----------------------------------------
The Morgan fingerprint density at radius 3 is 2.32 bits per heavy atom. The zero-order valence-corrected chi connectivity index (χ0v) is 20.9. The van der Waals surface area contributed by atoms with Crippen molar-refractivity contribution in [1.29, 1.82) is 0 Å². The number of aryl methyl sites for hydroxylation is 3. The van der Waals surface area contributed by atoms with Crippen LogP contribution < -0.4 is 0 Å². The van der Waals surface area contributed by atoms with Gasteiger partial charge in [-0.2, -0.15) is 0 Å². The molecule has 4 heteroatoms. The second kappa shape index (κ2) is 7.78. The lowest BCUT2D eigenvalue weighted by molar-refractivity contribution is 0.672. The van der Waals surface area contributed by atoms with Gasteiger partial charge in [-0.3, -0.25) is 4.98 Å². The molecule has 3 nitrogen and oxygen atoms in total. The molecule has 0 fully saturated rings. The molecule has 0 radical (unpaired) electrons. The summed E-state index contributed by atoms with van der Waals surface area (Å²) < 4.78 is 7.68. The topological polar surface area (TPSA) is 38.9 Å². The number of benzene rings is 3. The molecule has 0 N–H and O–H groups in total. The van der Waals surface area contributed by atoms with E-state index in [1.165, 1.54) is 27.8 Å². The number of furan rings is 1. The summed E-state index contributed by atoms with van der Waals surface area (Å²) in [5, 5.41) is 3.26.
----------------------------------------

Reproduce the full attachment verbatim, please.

The Morgan fingerprint density at radius 3 is 2.32 bits per heavy atom. The zero-order valence-corrected chi connectivity index (χ0v) is 20.9. The van der Waals surface area contributed by atoms with Crippen molar-refractivity contribution in [1.29, 1.82) is 0 Å². The number of aryl methyl sites for hydroxylation is 3. The van der Waals surface area contributed by atoms with Crippen LogP contribution < -0.4 is 0 Å². The van der Waals surface area contributed by atoms with Gasteiger partial charge in [-0.2, -0.15) is 0 Å². The molecule has 4 heteroatoms. The second kappa shape index (κ2) is 7.78. The lowest BCUT2D eigenvalue weighted by molar-refractivity contribution is 0.672. The van der Waals surface area contributed by atoms with Gasteiger partial charge in [-0.3, -0.25) is 4.98 Å². The molecule has 3 nitrogen and oxygen atoms in total. The molecule has 0 fully saturated rings. The molecule has 0 radical (unpaired) electrons. The summed E-state index contributed by atoms with van der Waals surface area (Å²) < 4.78 is 7.68. The topological polar surface area (TPSA) is 38.9 Å². The number of benzene rings is 3. The molecule has 0 N–H and O–H groups in total. The van der Waals surface area contributed by atoms with E-state index in [1.165, 1.54) is 27.8 Å². The number of furan rings is 1. The summed E-state index contributed by atoms with van der Waals surface area (Å²) in [5, 5.41) is 3.26.